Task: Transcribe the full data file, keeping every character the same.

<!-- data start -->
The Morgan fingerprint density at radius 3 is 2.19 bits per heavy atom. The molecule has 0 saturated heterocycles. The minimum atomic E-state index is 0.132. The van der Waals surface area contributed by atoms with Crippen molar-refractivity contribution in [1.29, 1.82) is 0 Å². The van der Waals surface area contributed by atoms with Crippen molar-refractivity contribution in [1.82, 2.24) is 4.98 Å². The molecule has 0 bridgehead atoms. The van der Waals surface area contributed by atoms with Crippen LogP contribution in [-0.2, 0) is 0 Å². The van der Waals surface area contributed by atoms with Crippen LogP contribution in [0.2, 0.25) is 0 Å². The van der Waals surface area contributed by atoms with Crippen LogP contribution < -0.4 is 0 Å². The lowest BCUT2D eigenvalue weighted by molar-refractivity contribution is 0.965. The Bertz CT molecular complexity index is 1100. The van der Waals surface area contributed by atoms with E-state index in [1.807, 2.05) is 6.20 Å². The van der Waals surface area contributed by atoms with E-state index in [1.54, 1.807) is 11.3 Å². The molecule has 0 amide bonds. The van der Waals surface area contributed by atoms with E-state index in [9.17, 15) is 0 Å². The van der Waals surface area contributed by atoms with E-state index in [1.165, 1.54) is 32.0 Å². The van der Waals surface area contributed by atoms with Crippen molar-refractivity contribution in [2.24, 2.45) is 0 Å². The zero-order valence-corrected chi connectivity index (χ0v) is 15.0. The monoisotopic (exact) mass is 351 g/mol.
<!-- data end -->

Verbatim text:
The Morgan fingerprint density at radius 3 is 2.19 bits per heavy atom. The molecule has 0 saturated heterocycles. The minimum atomic E-state index is 0.132. The van der Waals surface area contributed by atoms with Crippen molar-refractivity contribution in [1.29, 1.82) is 0 Å². The van der Waals surface area contributed by atoms with Crippen molar-refractivity contribution in [1.82, 2.24) is 4.98 Å². The molecule has 0 bridgehead atoms. The van der Waals surface area contributed by atoms with Crippen LogP contribution in [-0.2, 0) is 0 Å². The van der Waals surface area contributed by atoms with Crippen LogP contribution in [0.2, 0.25) is 0 Å². The van der Waals surface area contributed by atoms with Crippen LogP contribution < -0.4 is 0 Å². The lowest BCUT2D eigenvalue weighted by molar-refractivity contribution is 0.965. The Bertz CT molecular complexity index is 1100. The van der Waals surface area contributed by atoms with E-state index in [1.807, 2.05) is 6.20 Å². The van der Waals surface area contributed by atoms with E-state index in [1.54, 1.807) is 11.3 Å². The molecule has 0 amide bonds. The van der Waals surface area contributed by atoms with E-state index in [9.17, 15) is 0 Å². The van der Waals surface area contributed by atoms with E-state index in [1.165, 1.54) is 32.0 Å². The van der Waals surface area contributed by atoms with Crippen molar-refractivity contribution in [2.24, 2.45) is 0 Å². The zero-order valence-corrected chi connectivity index (χ0v) is 15.0. The monoisotopic (exact) mass is 351 g/mol.